In a world dominated by boys, skateboarder Gracie Earl is carving her own path.
And she’s in it for the long run


When she was 16, Gracie Earl crashed out doing a trick on Tony Hawk’s personal skate ramp (that would be skateboarding legend Tony Hawk.) She ended up with 8 stitches in her eyebrow - and an awesome story for the road.

“I over-rotated in the air and smashed my face at the bottom of the ramp,” Gracie recounts as we catch up after her shoot.

“I think I tried to commit to something I obviously wasn’t going to land and just carked it. So that was my first encounter with Tony Hawk.”

Now 18, Gracie is making a name for herself as one of Australia’s best up-and-coming female skaters. She’s been committing, hard, since she first stepped onto a board in Year Six. It was her brother’s deck, but after a broken arm he’d left it abandoned in the family shed. Gracie rediscovered it and started skating to school.

“It became a really social thing because I was meeting lots of friends and doing it every day, always thinking about what tricks I’d try. I had a passion for it and knew it was something I’d do forever.”

The first competition she entered, in Sydney’s Avalon beach, she came first. After clocking up plenty of wins and placements at other local comps, she travelled to America in 2013 to compete in the Gatorade Free Flow Tour, her first big international event.

“I came 4th which I was stoked with because there were about 50 competitors from around the world. A lot of them were like 10 years older than me.”

Oh, and there was no girl’s division – so that was 4th overall. But being a girl in a typically male sport, she’s pretty used to that.

“I like skating against the guys during comps because they’re usually better, and it pushes me to skate harder,” Gracie says.

“I don’t feel intimidated by them because I’m so used to it. I started young so I never got self conscious.”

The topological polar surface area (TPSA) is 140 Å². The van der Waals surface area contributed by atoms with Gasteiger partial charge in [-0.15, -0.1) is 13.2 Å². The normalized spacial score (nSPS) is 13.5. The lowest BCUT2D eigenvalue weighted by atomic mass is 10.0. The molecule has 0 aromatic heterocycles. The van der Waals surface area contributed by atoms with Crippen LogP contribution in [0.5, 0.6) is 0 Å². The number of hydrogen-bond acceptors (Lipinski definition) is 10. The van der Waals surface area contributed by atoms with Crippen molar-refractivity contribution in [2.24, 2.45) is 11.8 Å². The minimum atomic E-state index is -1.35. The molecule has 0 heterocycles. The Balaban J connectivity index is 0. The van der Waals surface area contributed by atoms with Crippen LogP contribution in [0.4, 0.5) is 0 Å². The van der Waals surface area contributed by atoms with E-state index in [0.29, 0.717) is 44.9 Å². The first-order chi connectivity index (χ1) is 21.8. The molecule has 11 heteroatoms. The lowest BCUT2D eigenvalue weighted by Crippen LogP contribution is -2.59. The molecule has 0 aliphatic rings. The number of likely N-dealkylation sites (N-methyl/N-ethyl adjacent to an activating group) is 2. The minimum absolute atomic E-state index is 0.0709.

Besides, the number of girls jumping on boards across Australia is growing, some brushing up on their Ollie’s and others just cruising the streets on a longboard.It’s a trend Gracie’s noticed at her home training ground, Monster Skate Park in Bondi.




“It’s a nice feeling when a younger girl comes up and says, ‘Oh you’re really cool, I want to skate like you.’ It’s cool if I can inspire them.”

Her advice for girls who might want to give it a go? Don’t hold back, don’t be scared, and definitely don’t worry about what anyone else thinks.

“We’re all people, everyone’s the same. Sometimes I think people are judging me but they’re not. I know that because I don’t judge other people. If you really want to do something, just do it.”

You never know, it might lead you to greatness – twice. Last year Gracie got her second chance to impress Tony Hawk, at a skate demonstration with him at Australia’s Formula One Grand Prix. This time, the injury total was zero.

“It was one of my most memorable moments because I’m known to ‘bail’ in competitions. That basically means I fall off a lot. But I landed all my runs and the crowds went crazy.”

Now she’s finished school, Gracie is eyeing off a career in the creative side of the industry – think video production and working in skate media (one look at the videos on her Instagram page and we reckon this girl needs a Youtube channel.) Wherever it all takes her, she’ll be going on wheels.

“I just want to skate for the rest of my life.”



Dream city to skate?

Brazil. It’s got a big scene there and cool vibes.


Describe your style

I just look like I’m from the 90s. And I like groovy socks in cool patterns.


Any secret talents?

I love to doodle, mostly cartoons and characters.


Number of boards?

I have about 20 on a rack, but I use one board at a time until it gets destroyed


Best mentor?

My mum. She’s always been supportive and encouraging.


Are 'skate mums' a thing?

My mum. Haha, yeah they are!





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